Center for Carcinoid and Neuroendocrine Tumors
Neuroendocrine tumors (NETs) are a rare form of cancer, and most physicians do not have familiarity with this disease. There are only a few centers in the United States with extensive specialized experience sufficient to be qualified as a center specializing in this field. Mount Sinai is pleased to have such a unique facility, the Center for Carcinoid and Neuroendocrine Tumors, led by world-renowned NET experts who have been treating this rare disease for decades. We care for patients from across the country and around the world.
Our goal is to provide our patients with a transdisciplinary approach comprised of experts in Surgery, Nuclear Medicine, Cardiology, Pulmonology, Oncology, Hematology, Radiology, Pathology, Gastroenterology, Endocrinology and Nutrition. All physicians in this group have extensive and unique knowledge in the diagnosis and treatment of NET disorders. Patients who come to our center will have the benefit of an expert comprehensive evaluation and treatment of this rare form of cancer. Our treatment pathways have resulted in superior outcomes and survival.
What Are Neuroendocrine Tumors?
There exists a group of relatively rare tumors, called carcinoid and related neuroendocrine tumors, which can affect your health either by secreting chemicals which can cause intense flushing, diarrhea, uncontrolled high blood pressure, behavioral changes, severe stomach ulcers or skin rash, and either diabetes or very low levels of blood sugar. Many of these tumors do not produce an excess of any chemicals but cause symptoms by their growth impinging on normal tissues.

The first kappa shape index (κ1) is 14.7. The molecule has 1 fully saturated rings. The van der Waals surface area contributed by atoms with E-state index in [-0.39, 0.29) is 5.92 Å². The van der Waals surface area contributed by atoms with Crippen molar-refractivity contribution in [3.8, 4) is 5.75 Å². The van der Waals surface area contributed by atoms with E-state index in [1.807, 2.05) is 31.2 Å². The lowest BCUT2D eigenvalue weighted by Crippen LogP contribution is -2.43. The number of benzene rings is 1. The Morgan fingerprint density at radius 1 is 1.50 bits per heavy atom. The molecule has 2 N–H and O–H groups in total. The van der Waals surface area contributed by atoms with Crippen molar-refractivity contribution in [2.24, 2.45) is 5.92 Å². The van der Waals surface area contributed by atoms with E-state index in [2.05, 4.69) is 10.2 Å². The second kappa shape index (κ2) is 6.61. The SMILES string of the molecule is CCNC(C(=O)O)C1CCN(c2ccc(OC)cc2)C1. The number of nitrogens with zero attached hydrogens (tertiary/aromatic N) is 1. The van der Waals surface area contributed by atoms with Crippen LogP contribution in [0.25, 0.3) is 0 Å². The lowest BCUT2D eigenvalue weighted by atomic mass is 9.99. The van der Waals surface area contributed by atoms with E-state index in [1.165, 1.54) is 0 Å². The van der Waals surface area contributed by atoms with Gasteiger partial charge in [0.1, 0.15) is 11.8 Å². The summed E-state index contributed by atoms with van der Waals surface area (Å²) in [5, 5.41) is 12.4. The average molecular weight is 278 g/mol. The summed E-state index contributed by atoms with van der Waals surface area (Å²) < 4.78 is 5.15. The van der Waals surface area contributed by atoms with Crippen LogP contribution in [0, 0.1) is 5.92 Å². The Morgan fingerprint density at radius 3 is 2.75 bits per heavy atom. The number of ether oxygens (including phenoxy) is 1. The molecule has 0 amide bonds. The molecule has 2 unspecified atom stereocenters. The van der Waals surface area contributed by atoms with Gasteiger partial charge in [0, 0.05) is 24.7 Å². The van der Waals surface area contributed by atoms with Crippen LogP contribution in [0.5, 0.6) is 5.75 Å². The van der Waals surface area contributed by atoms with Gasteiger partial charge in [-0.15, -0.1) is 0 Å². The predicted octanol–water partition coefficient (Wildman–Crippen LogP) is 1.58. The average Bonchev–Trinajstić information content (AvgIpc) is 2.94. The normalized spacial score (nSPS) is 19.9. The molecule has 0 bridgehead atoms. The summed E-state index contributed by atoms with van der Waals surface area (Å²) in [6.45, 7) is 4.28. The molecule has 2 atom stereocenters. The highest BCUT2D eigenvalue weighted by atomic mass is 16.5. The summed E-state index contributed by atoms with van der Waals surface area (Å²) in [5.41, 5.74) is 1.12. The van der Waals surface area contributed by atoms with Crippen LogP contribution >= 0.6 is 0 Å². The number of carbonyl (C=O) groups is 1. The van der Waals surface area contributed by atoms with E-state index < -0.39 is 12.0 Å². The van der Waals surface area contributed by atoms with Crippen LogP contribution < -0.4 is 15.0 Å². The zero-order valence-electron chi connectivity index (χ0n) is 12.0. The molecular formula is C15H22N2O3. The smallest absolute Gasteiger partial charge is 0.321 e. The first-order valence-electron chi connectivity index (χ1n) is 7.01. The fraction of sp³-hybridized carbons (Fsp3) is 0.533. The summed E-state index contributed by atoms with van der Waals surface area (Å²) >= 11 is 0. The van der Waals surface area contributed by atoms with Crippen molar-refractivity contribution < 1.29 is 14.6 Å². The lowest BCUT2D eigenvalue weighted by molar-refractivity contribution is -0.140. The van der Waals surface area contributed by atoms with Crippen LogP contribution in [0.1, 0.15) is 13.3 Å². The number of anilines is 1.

This tumor growth and development is formed by overgrowth of one type of cell: which can be malignant. If this overgrowth is somewhat limited and does not spread to other areas or threaten to squeeze out or replace adjacent structures, it is considered to be a benign tumor, which means it is not life threatening.
However, if the growth is more aggressive and threatens surrounding tissues or sends “seedlings” (metastases) to grow in distant areas then it has potential to be fatal and is considered malignant; that means it is a cancer.
Over 90% of all carcinoid/ NETs are incorrectly diagnosed and treated for the wrong disease
From initial onset of symptoms the average time to proper diagnosis exceeds five years
More than 12,000 new cases of carcinoid/ NETs are diagnosed each year
Physicians are often not aware of current diagnostic and treatment options
Many physicians still believe that carcinoid tumors are benign, slow growing and do not metastasize
Irritable Bowel Syndrome (IBS) and Crohn’s disease are the two most common misdiagnosed conditions for patients with midgut carcinoid
Abdominal pain, flusing, diarrhea, wheezing, bloating, heart palpitation, weakness, skin rash, heartburn and weight changes are the most prevalent carcinoid/ NET symptoms
At least 125,000 people are living with carcinoid/ NETs in the United States